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Newspaper Page Text
It probably will have been found to
!iue existed since the American
steamer Algonquin was sunk last
The state of "armed neutrality" in
which this government was. placed
by the president continues, although
it apparently has failed of its object
to prevent sinking of such ships as
the Laconia, Algonquin; the City of
Memphis, the Illinois and the Vigi
lancia. That the president, as his next
step, would call congress in extra
session even before its scheduled
meeting date, April 16, was doomed
likely by some, though the prepond
erant view was. that he would have
them assemble th 16th, then inform
them that a state of war had existed
since March IS and ask real war
It was expected Wilson would con
sult his premier and oflier authori
ties during the day. And having
broad war power already, according
to legal experts, it is regarded prob
able that he may take even stronger
protective means than merely arma
ment of American merchantmen.
The navy may be called upon to
take a vigorous hand, searching out
and destroying submarines.
Any call for an army undoubtedly
will await full authorization from
congress under a declaration of war.
The messages thus far at hand left
but little hope that no American lives
aad been sacrificed.
Despite the fact thatthe United
States is nearer a call to arms to
day, there is unruffled calm in Wash
ington, not only among officials but
among the people of the capital.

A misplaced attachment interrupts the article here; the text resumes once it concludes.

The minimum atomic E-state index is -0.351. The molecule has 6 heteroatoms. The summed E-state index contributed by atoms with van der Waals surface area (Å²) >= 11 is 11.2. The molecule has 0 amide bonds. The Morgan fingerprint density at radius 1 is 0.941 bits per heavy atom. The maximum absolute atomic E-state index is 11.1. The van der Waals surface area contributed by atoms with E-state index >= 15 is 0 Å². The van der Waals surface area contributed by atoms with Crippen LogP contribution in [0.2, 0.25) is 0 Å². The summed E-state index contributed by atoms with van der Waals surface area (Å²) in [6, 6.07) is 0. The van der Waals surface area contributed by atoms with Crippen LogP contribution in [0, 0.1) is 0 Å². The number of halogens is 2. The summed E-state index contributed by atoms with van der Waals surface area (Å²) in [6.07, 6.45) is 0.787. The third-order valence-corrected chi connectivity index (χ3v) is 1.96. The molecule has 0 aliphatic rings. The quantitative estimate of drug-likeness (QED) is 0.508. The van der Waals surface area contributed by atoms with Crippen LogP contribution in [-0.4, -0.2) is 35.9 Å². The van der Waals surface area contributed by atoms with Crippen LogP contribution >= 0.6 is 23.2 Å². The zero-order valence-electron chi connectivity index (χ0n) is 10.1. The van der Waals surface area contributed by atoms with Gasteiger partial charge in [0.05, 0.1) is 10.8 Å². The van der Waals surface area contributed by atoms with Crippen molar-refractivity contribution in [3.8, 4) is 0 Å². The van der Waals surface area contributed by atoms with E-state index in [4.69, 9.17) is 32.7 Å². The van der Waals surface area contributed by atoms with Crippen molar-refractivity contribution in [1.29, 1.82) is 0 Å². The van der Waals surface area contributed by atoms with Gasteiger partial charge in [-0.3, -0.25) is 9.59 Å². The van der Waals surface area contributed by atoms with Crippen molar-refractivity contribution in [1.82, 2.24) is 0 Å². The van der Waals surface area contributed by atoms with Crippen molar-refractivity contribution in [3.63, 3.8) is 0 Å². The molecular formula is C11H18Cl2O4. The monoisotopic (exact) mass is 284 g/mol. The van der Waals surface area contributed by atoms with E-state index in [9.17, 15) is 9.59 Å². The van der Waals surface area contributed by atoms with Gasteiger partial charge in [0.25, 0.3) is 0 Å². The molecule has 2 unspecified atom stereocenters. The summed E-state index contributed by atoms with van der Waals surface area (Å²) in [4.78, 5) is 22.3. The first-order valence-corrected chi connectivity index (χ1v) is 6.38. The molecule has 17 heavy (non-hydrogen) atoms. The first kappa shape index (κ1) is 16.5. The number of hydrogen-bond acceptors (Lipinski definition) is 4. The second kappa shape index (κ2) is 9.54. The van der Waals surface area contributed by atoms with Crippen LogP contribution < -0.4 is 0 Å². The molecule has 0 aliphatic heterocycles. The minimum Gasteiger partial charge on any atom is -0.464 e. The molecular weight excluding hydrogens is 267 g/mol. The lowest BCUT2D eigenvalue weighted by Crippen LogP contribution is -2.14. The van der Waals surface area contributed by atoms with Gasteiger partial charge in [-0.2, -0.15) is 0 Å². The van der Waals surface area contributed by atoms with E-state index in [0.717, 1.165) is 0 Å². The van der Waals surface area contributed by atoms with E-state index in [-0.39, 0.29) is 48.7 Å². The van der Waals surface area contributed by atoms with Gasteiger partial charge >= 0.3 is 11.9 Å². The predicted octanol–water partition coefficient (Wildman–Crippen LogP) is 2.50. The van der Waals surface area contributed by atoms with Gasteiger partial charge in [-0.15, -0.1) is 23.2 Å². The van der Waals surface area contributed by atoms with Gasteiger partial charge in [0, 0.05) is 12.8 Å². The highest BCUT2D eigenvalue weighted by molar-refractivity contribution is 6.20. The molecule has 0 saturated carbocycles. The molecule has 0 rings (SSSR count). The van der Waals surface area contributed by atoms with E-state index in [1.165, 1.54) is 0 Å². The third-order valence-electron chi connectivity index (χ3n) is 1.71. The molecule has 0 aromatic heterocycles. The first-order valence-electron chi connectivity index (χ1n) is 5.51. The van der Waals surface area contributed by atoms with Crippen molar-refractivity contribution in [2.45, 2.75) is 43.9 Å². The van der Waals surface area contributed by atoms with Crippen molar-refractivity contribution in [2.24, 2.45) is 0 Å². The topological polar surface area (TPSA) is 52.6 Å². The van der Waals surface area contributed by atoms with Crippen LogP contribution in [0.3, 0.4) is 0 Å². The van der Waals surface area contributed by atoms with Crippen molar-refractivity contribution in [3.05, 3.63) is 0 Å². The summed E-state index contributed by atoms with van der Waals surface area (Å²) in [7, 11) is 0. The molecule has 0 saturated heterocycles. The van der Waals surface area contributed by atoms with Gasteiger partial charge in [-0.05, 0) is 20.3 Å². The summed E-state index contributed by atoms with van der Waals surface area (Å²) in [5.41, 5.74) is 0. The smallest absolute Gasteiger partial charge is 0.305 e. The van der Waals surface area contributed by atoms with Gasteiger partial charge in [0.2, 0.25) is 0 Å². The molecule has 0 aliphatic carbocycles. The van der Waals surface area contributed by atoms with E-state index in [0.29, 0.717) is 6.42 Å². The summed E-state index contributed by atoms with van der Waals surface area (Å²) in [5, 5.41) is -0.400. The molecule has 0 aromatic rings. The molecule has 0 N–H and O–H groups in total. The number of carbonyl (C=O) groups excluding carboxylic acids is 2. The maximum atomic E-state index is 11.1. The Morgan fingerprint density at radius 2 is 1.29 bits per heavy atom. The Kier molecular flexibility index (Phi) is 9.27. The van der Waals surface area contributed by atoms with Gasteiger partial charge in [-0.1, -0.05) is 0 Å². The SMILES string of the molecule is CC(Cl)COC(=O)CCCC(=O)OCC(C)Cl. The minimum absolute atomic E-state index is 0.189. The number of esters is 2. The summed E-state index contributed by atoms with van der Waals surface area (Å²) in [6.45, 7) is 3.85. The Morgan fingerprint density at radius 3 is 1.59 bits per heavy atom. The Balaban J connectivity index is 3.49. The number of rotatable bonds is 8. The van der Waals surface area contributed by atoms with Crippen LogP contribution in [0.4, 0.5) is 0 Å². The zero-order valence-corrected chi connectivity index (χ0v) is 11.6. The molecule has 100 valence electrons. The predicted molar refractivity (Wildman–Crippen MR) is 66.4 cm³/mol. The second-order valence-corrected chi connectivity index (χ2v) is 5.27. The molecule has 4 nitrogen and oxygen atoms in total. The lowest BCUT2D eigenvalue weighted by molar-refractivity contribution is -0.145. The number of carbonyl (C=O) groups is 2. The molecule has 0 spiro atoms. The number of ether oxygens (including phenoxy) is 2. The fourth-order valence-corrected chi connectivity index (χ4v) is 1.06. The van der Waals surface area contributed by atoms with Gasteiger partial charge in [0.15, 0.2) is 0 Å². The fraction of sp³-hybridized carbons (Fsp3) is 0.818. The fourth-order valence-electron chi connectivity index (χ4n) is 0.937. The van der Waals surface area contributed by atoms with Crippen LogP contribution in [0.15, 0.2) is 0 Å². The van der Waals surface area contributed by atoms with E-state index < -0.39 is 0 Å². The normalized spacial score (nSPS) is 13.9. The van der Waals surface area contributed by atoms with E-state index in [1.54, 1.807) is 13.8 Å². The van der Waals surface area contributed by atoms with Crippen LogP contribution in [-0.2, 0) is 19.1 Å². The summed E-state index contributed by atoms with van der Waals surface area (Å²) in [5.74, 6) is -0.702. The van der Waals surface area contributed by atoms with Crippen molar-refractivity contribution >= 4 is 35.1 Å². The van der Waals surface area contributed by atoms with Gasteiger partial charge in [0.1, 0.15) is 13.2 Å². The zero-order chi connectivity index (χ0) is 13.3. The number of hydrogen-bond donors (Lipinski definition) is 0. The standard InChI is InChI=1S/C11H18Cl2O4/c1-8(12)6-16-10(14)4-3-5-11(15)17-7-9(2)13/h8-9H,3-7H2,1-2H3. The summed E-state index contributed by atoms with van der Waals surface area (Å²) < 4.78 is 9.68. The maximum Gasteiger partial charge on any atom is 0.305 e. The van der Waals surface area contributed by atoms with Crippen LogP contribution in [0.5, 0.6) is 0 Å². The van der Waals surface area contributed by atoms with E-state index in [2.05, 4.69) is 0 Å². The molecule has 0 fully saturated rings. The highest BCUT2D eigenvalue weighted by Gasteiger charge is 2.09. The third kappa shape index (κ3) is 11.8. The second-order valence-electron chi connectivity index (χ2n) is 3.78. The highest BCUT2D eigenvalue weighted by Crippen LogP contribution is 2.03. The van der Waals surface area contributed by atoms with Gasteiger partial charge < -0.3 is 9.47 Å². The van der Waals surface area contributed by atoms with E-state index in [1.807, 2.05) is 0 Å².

Apparently Washington, through
ever-recurring experience with inter-;
national shocks, is no longer suscept
ible to emotion. There is no war
spirit in evidence.
London, March 19. Shortly before
noon today United States consular
reports to American embassy here
declared the captain's boat of torpe
American steamer City of Mem
phis was still unaccounted1 for. There
were tight men in this boat.
In all twenty-two' men of the crews
of two of the three American ships
sunk by German submarines were
The three ships were the American
steamers Vigilancia, City of Memphis
and Illinois. All of the crew of the
last named were safely landed.
The Vigilancia was struck by a
torpedo without warning. Lookouts
did not even see the periscope of the
submarine, nor did the U-boat em
erge from the sea after the ship had
been struck her death blow.
The City of Memphis was first
struck by shell fire from the subma
rine and then sunk by a torpedo.
OTHERS MAY DIE FROM FIRE AT
OLD PEOPLE'S HOME .
Several more deaths may be added
to the list of four who perished in the
fire that swept the Scottish Old Peo
ple's Home at Riverside yesterday.
ATailv nf thfi survivors ar ill frnm py.
posure and on account of the ad-'
vanced age "of most fatalities may
Those who were killed in the
flames were Mrs. Janet Greenock, 70 ;
Wm. McPherson, 92; Thos. Loutitt,
76, and Wm. Robertson, 80. The
more seriously of the survivors are
Andrew Minto, 84; John Harrison,
88; Andrew Greenock, 76"; Mrs. Ida
Bell, 71; Mrs. Isabel Hope, 82, and
Jessie Campbell, 65.
The inmates were aroused by the
barking of a small dog, wso discover
ed the flames. The cause of the fire
GO AFTER FOOD HOGS
Robert W. Childs, special ass't U. S.
att'y, is' rounding up his evidence
against Chicago food hogs and he
will soon present it to the- federal
grand jury. Six special investigators
have been sent from Washington to
work out of the Chicago office in or
der to get at the bottom of the food